Manufacturing, Artificial Intelligence, And Augmented Reality: Integration Advances


The manufacturing floors and warehouses have a number of complex issues. Safety is always the first concern, but efficiency follows. Creating workflows is a longstanding technique for improving both factors, but how to improve the results? Artificial intelligence (AI) has begun, in recent years, to creep into processes in manufacturing as it has in all other areas of business. Advanced in AI, networking, and edge devices are bringing another modern technology into the mix – Augmented Reality (AR). The combination of AI & AR are the latest attempt to increase safety and productivity.

Shop floors are busy and dangerous places. Since the start of the industrial revolution, there has always been tension between the needs for efficiency and safety. In the early days, safety wasn’t that important. However, in the last century, that has come to the forefront and most companies lead with that in their messaging, even if there are some that only do it there. However, productivity still matters. Advanced technologies of the last decades have often been focused on how to improve both factors at the same time.

When it comes to AI, early applications were on two, very separate, extremes. First, early vision AI would look for simple safety problems, such as missing hardhats. Second, AI was used to figure out optimal plant processes and process flows. Due to recent advances, systems can begin to integrate those features and others. One way that’s helping do that is AR.

The popular culture seems conversant with virtual reality (VR), as it has been used as a trope in many movies and games have begun moving towards both imitating VR and working in it. While AR had a pop culture moment years ago, with glasses put forward by a large company, that was a failure, and many haven’t thought much about it since. Simply put, AR is the concept of augmenting reality with technology additions. One simple example is the heads-up display, used in fighter planes for years and in some cars, in a more limited fashion, in more recent years. A sector that has been adopting VR is in surgery, with VR, AI and robots extending the abilities of surgeons to know more as they operate.

A couple of years ago, I covered a company where an inspector would wear a headset through a construction site. The images were stored and then compared later to blueprints. Part of the fun of this column is seeing the changes over time. Technology has advanced, both in AI and networking. What those advanced are beginning to accomplish is a more immediate link between the backend AI systems and the person in the field.

One of the first ways AR is helping in manufacturing is simple. Take a warehouse. When there’s a lot of products moving through, checking inventory can be slow. With an AR system, a person can look at a group of boxes, the backend system can count the boxes. That’s just simple visual AI. However, that count can be integrated with inventory and shipping systems, the count can be compared to the expected count, and a display can pop up, for instance, telling the person to look for two more boxes that should also have been in the order .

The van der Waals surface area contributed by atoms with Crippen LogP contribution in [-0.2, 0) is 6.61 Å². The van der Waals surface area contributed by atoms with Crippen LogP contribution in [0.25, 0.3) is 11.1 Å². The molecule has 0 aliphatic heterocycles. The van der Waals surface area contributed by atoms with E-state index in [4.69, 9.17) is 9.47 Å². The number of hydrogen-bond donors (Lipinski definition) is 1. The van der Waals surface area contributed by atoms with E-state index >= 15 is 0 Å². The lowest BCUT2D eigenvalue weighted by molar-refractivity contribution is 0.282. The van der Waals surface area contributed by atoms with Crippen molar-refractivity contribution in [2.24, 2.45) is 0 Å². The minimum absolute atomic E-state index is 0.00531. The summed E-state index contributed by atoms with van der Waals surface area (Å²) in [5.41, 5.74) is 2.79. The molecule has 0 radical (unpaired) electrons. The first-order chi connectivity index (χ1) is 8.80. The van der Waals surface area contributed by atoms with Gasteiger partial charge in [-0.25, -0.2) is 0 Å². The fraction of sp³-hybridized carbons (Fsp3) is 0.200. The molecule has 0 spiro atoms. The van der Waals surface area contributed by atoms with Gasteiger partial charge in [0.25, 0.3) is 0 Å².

Another example is in physical safety. It’s one thing to notice if someone is wearing a hardhat. That’s now in the “must have,” more basic visual identification tools. Let’s extend that. The visual system can capture warning signs requiring hardhats, gloves, and other safety measures, or even use the GPS information and database content about the manufacturing floor to know what safety measures are required at each place on the floor. “Gloves are a good example of how the power of AI can be used to improve safety on the manufacturing floor,” said Dr. Hendrik Witt, Chief Product

Officer, TeamViewer. “AI can now not only detect whether you are wearing gloves, but whether you are wearing the right type of gloves for the specific situation, and then immediately notify the worker for a safety correction.”

A final example is another safety issue. Background process analytics, using either AI or standard analytics, can be run to estimate potential for fatigue. A person lifting 10 lb. boxes doesn’t get as tired as fast as the same person lifting 40 lb. boxes. Reminding people when to take breaks is just as important to safety as making sure the people are working safely.

An aspect of AI/VR that has also slowed adoption is the need for companies to hire experts in that function, experts who aren’t in vast supply and who cost more. Companies such as TeamViewer are working to simplify the training of the systems, making them as low-code as possible. This is what other cycles of technology have had to do in order to widen adoption. It’s also something that is one of my key soapboxes. Very few companies need to have the magical data scientist. What needs to happen is the building of systems that can talk to the line users in the language they know.

“Modern augmented reality is about more than the important goal of improving safety,” said Witt. “It’s about understanding process flows, about integrating AR systems with more of the full range of ERP and other backend software, not only with AI. It’s about having systems that non-specialists can use to accomplish their own tasks.”

The aforementioned glasses were a fad, something cool for a small audience. AR is now being applied to more focused arenas, including in the manufacturing sector. That focus may finally bring the ROI to an investment in AR and AI that will spread both more widely.

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